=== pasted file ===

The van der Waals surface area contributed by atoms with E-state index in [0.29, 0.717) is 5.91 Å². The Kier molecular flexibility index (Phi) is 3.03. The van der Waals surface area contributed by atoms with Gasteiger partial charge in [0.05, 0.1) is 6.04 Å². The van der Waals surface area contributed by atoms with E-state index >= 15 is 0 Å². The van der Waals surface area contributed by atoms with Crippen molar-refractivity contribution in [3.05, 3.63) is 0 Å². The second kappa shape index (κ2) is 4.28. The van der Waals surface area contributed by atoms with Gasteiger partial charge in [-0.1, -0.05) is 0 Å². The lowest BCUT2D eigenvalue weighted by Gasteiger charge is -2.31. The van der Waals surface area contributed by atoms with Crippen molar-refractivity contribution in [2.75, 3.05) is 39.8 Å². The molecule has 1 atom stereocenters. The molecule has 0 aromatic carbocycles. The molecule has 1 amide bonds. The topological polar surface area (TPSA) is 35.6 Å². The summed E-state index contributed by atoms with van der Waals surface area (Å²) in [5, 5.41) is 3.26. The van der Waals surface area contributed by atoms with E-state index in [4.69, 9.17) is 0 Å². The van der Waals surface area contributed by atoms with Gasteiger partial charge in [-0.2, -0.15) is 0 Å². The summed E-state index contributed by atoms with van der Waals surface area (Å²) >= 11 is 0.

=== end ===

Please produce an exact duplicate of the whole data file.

The van der Waals surface area contributed by atoms with E-state index in [0.29, 0.717) is 5.91 Å². The Kier molecular flexibility index (Phi) is 3.03. The van der Waals surface area contributed by atoms with Gasteiger partial charge in [0.05, 0.1) is 6.04 Å². The van der Waals surface area contributed by atoms with E-state index >= 15 is 0 Å². The van der Waals surface area contributed by atoms with Crippen molar-refractivity contribution in [3.05, 3.63) is 0 Å². The second kappa shape index (κ2) is 4.28. The van der Waals surface area contributed by atoms with Gasteiger partial charge in [-0.1, -0.05) is 0 Å². The lowest BCUT2D eigenvalue weighted by Gasteiger charge is -2.31. The van der Waals surface area contributed by atoms with Crippen molar-refractivity contribution in [2.75, 3.05) is 39.8 Å². The molecule has 1 atom stereocenters. The molecule has 0 aromatic carbocycles. The molecule has 1 amide bonds. The topological polar surface area (TPSA) is 35.6 Å². The summed E-state index contributed by atoms with van der Waals surface area (Å²) in [5, 5.41) is 3.26. The van der Waals surface area contributed by atoms with E-state index in [4.69, 9.17) is 0 Å². The van der Waals surface area contributed by atoms with Gasteiger partial charge in [-0.2, -0.15) is 0 Å². The summed E-state index contributed by atoms with van der Waals surface area (Å²) >= 11 is 0.